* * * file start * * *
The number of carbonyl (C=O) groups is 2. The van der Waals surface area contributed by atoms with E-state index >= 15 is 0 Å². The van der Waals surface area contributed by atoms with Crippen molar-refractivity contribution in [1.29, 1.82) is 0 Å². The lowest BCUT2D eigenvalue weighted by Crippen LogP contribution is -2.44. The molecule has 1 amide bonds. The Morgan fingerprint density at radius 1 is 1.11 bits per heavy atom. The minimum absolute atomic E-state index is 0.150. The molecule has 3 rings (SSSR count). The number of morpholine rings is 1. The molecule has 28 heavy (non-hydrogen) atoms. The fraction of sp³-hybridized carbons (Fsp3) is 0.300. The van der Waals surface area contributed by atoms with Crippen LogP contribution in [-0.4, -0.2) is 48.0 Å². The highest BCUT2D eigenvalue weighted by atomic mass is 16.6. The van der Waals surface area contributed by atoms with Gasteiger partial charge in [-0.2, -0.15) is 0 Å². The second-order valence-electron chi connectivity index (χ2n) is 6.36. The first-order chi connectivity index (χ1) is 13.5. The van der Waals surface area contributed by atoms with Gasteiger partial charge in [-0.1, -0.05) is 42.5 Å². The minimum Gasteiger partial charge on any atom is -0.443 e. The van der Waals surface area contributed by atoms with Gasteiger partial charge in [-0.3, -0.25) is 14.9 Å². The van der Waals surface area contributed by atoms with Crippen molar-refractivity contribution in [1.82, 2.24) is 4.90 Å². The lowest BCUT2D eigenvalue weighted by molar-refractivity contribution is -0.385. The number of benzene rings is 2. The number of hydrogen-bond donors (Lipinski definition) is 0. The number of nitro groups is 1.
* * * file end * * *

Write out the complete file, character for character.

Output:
The number of carbonyl (C=O) groups is 2. The van der Waals surface area contributed by atoms with E-state index >= 15 is 0 Å². The van der Waals surface area contributed by atoms with Crippen molar-refractivity contribution in [1.29, 1.82) is 0 Å². The lowest BCUT2D eigenvalue weighted by Crippen LogP contribution is -2.44. The molecule has 1 amide bonds. The Morgan fingerprint density at radius 1 is 1.11 bits per heavy atom. The minimum absolute atomic E-state index is 0.150. The molecule has 3 rings (SSSR count). The number of morpholine rings is 1. The molecule has 28 heavy (non-hydrogen) atoms. The fraction of sp³-hybridized carbons (Fsp3) is 0.300. The van der Waals surface area contributed by atoms with Crippen LogP contribution in [-0.4, -0.2) is 48.0 Å². The highest BCUT2D eigenvalue weighted by atomic mass is 16.6. The van der Waals surface area contributed by atoms with Gasteiger partial charge in [-0.2, -0.15) is 0 Å². The second-order valence-electron chi connectivity index (χ2n) is 6.36. The first-order chi connectivity index (χ1) is 13.5. The van der Waals surface area contributed by atoms with Gasteiger partial charge in [-0.1, -0.05) is 42.5 Å². The minimum Gasteiger partial charge on any atom is -0.443 e. The van der Waals surface area contributed by atoms with Gasteiger partial charge in [-0.3, -0.25) is 14.9 Å². The van der Waals surface area contributed by atoms with Crippen molar-refractivity contribution in [1.82, 2.24) is 4.90 Å². The lowest BCUT2D eigenvalue weighted by molar-refractivity contribution is -0.385. The number of benzene rings is 2. The number of hydrogen-bond donors (Lipinski definition) is 0. The number of nitro groups is 1.